A new analysis by a London lettings agency has assessed the relative investment merits of residential and commercial property.
Benham and Reeves has assessed that when it comes to the initial cost of investing, the average residential property requires a budget of £259,850. However, with an average value of £454,384, a commercial investment will require a budget some 75 per cent larger on average.
Where stock availability is concerned, and using property portals to compile the data, the residential market also offers up far greater choice with 541,966 listings versus just 12,022 across the commercial space.
The value of the market is also more substantial, worth an estimated £251.5 billion while the commercial market comes in at almost £9 billion in value.
London and the South East rank top for resi stock availability, accounting for 19 per cent of all listings, with the East of England next on 12 per cent.
Those eyeing a commercial investment are better placed investing in the South West and North West, accounting for 13 and 12 per cent of all commercial stock respectively. London ranks third with 11 per cent.
While the commercial sector may be smaller in both volume of stock and values it could prove the better option for the individual investor, says the agency.
On average across the UK, a commercial investment will bring a yield of 10.7 per cent, while the average residential property offers a yield of just 3.7 per cent.
Currently, Scotland and the North West offer the highest residential yields at 4.4 and 4.3 per cent, while Scotland is also home to the highest commercial yield at 20.4 per cent, along with the South West on 13.7 per cent.
Agency director Marc von Grundherr says: “It’s fair to say that both the residential and commercial markets have been impacted by the pandemic and so it’s hard for investors to know where to put their money at present.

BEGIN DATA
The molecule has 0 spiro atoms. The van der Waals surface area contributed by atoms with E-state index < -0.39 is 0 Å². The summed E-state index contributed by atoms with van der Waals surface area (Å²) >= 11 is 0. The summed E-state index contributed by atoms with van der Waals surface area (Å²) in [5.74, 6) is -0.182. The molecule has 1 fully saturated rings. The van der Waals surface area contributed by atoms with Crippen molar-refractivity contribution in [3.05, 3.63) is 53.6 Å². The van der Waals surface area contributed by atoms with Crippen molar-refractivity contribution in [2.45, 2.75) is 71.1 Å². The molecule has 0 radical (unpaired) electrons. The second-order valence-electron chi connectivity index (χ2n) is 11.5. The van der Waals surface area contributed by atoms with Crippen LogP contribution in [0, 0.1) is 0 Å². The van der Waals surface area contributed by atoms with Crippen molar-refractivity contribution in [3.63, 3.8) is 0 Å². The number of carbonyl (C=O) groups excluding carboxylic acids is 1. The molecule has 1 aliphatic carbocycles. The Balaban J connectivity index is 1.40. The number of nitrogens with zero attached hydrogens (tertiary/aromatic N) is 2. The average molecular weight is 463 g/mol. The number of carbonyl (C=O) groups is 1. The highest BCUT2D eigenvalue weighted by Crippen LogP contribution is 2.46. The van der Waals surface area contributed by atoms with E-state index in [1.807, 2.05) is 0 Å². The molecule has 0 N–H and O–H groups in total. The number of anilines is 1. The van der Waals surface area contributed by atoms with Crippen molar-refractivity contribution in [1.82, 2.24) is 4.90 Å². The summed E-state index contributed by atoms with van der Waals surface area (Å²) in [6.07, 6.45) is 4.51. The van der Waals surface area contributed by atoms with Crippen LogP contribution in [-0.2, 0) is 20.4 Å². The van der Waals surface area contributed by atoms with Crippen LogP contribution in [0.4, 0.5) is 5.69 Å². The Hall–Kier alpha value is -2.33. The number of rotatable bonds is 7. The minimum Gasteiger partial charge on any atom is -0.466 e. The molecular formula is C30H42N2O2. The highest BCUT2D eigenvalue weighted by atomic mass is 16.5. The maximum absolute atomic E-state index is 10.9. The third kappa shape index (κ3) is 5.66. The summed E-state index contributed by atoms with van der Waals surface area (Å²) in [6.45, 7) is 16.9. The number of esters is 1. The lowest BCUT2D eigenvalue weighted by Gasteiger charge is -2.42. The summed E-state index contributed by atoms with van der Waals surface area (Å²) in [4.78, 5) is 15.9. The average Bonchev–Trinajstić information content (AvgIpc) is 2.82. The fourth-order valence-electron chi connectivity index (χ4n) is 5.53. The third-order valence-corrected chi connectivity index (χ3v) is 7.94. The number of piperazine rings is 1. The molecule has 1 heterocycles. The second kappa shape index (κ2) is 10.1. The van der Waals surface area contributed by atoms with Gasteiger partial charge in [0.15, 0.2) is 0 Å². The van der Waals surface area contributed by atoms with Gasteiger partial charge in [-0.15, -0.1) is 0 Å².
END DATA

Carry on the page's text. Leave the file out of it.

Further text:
“There are a plethora of factors to consider from your initial investment level, which sector to choose and the ongoing requirements, capital gains potential, as well as the regional disparities across these sectors in each region of the UK.
“While a commercial investment may offer a higher yield, the recovery timeline as a result of the pandemic is set to stretch on far longer than that of the residential rental market and residential property investment remains by far the dominant force where availability, affordability and total sector value is concerned.
“However, commercial investment can provide a more hands-off approach for those doing so through a third-party platform, while the amateur buy to let landlord is sure to spend more time sorting out tenant issues and so on.
“The best approach is a balanced portfolio and one that considers the pros and cons of each market from both a residential and commercial standpoint.”
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